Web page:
Chairman Nancy Argenziano and Commissioner Nathan A. Skop have been ousted from the Florida Public Service Commission, meaning that four of the commissioners who voted against utility rate hikes in January have been removed.
The Public Service Commission Nominating Council met Wednesday morning in Tampa and voted with little discussion to interview 18 candidates other than Skop and Argenziano for the commission, said Sen. Mike Bennett, R-Bradenton and council chairman. The decision means that Skop and Argenziano will have to give up their spots on the commission at the end of the year when their terms end.
Argenziano, a former state senator who was appointed by Crist in 2007, issued a statement saying that the action was “no surprise.” She previously told the Florida Tribune that she would be ousted by utility supporters but she was applying anyway.
In April, the Senate refused to confirm David E. Klement and Ben A. “Steve” Stevens III in a vote that was largely seen as a slap against Gov. Charlie Crist and his reform-minded nominees.
“The Public Service Commission Nominating Council and Senate and House leadership got their marching orders from Associated Industries of Florida, and have acted accordingly,” Argenziano wrote in her statement Wednesday.
Barney Bishop, president and CEO of Associated Industries of Florida, said his group didn’t contact anyone on the council to oppose Argenziano and Skop. “We didn’t have to lift a finger, we didn’t have to get involved in this whatsoever,” he said. “This is her persecution complex she used to justify her own actions. She will simmer in her own stew.”
Bennett said he was disappointed by Argenziano’s statement and the accusations about utilities’ influence. “It kind of goes to the point — she is her own worst enemy,” Bennett said.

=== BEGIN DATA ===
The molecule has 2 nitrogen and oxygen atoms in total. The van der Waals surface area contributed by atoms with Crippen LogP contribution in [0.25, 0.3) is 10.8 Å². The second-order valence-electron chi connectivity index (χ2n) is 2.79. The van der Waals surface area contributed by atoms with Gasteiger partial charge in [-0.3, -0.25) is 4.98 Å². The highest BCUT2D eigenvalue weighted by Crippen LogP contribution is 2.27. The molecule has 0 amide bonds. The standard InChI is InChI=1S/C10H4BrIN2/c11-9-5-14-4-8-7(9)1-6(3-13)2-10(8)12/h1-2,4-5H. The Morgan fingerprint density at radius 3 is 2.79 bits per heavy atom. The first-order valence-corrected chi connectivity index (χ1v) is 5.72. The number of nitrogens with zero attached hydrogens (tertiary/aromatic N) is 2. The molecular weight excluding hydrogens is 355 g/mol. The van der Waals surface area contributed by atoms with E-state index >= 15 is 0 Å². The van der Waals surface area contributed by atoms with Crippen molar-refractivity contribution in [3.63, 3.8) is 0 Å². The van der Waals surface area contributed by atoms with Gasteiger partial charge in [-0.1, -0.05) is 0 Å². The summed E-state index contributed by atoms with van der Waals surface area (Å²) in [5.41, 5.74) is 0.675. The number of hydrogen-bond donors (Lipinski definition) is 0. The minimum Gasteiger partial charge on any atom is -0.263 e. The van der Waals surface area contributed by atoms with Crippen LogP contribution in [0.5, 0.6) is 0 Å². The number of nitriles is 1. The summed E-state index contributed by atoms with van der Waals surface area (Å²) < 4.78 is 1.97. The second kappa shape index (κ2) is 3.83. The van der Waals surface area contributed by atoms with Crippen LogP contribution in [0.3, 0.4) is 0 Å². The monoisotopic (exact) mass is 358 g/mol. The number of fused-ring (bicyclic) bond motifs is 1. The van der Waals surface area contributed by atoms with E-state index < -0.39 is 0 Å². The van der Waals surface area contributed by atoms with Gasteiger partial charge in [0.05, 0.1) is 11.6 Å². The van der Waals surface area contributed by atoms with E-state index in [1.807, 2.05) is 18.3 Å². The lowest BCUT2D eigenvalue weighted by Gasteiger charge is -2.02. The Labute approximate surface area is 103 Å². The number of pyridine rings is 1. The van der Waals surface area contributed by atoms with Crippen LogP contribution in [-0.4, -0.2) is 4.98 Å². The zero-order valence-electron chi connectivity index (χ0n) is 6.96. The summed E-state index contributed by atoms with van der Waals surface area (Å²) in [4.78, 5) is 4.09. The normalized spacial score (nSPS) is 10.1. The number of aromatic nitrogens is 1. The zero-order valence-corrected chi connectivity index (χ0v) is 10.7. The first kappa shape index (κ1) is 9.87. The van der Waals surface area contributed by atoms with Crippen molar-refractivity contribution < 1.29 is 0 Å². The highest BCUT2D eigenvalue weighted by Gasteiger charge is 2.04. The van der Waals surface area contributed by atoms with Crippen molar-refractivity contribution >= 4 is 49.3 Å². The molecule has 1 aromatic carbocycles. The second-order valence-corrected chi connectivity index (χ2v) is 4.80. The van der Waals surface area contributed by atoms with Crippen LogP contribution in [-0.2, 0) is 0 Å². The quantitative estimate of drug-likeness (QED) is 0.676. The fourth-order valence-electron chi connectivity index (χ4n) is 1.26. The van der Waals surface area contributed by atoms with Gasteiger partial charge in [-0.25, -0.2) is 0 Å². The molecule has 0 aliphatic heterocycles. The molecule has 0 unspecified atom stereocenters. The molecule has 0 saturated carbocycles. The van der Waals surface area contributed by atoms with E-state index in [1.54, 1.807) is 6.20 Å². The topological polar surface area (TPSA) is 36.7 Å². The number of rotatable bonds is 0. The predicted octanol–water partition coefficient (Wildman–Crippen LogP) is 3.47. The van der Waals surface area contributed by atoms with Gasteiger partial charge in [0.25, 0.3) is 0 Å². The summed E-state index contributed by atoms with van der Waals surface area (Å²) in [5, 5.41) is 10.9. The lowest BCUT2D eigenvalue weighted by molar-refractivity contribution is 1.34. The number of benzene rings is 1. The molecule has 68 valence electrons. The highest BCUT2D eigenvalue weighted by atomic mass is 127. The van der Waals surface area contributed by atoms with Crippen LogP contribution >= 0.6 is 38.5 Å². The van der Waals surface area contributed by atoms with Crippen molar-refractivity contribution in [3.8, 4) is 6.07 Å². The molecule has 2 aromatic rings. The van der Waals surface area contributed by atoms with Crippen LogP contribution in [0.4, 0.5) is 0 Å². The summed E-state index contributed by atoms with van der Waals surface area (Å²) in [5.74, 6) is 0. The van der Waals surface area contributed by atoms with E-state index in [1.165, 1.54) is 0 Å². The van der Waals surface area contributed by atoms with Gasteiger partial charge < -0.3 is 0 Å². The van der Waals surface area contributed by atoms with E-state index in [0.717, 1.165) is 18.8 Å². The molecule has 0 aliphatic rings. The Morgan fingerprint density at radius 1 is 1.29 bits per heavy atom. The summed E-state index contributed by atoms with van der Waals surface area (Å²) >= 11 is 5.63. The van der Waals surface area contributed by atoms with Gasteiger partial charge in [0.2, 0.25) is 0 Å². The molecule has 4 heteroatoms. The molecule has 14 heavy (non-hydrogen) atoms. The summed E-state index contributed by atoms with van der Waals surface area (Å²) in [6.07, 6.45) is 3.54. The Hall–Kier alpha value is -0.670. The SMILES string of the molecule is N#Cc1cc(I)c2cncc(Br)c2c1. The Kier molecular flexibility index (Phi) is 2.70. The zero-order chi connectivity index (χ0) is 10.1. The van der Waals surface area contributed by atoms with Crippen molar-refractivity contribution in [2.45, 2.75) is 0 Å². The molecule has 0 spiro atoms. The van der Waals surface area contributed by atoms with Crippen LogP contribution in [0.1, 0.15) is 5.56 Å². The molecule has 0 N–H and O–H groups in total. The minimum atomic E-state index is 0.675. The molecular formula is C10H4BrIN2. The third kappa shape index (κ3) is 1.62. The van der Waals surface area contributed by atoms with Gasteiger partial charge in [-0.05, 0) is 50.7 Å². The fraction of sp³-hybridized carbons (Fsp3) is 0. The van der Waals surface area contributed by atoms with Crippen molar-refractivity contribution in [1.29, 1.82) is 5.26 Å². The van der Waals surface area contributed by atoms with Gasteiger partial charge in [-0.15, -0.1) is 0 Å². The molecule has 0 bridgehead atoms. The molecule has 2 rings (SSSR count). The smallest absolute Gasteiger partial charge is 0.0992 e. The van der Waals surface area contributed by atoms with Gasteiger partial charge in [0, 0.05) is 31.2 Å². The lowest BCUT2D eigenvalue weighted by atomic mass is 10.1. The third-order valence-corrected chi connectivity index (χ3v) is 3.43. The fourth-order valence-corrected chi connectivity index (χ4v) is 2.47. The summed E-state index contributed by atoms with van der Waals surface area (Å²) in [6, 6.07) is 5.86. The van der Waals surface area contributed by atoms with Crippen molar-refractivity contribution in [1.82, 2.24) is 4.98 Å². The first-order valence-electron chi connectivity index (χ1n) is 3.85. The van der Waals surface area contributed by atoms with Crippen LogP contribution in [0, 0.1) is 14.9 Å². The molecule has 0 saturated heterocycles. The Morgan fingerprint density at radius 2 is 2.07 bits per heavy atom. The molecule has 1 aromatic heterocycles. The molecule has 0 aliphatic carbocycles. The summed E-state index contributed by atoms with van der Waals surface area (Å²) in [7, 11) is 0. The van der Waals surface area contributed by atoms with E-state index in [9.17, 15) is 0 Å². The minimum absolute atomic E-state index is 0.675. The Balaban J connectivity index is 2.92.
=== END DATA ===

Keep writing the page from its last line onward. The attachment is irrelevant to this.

He said the council had closely questioned applicants for the Stevens and Klement seats about dissension and bickering on the commission. “It was time to truly clean house bring another two on board and stop that kind of dissension,” Bennett said.
But Skop, a nuclear engineer who has a law degree from the University of Florida and an MBA, said he would challenge Bennett or anyone to name who among the 18 that will be interviewed are more qualified than him. Skop also said any bickering was a result of him and Argenziano trying to clean up ethical lapses at the agency, which he said put them at odds with Commissioner Lisa Edgar and former PSC Executive Director Mary Bane.
“At the end of the day if you do your job, you lose your job — and that is what happened,” Skop said. The council has nominated Bane and eight other candidates for the Stevens and Klement vacancies.
Sen. Mike Fasano, a critic of the PSC for supporting past utility rate hikes, said the council’s decision was more evidence of the utilities’ control over the process. “It is blatantly obvious that anyone of an independent mind and a consumer-first orientation has no place on the commission,” Fasano said in a statement.
The council will meet Aug. 19 to interview applicants to replace Argenziano and Skop, whose terms end Jan. 1, 2011. Crist will have 30 days to nominate replacements once he receives the expected list of eight nominees. The PSC positions pay $133,036 per year.
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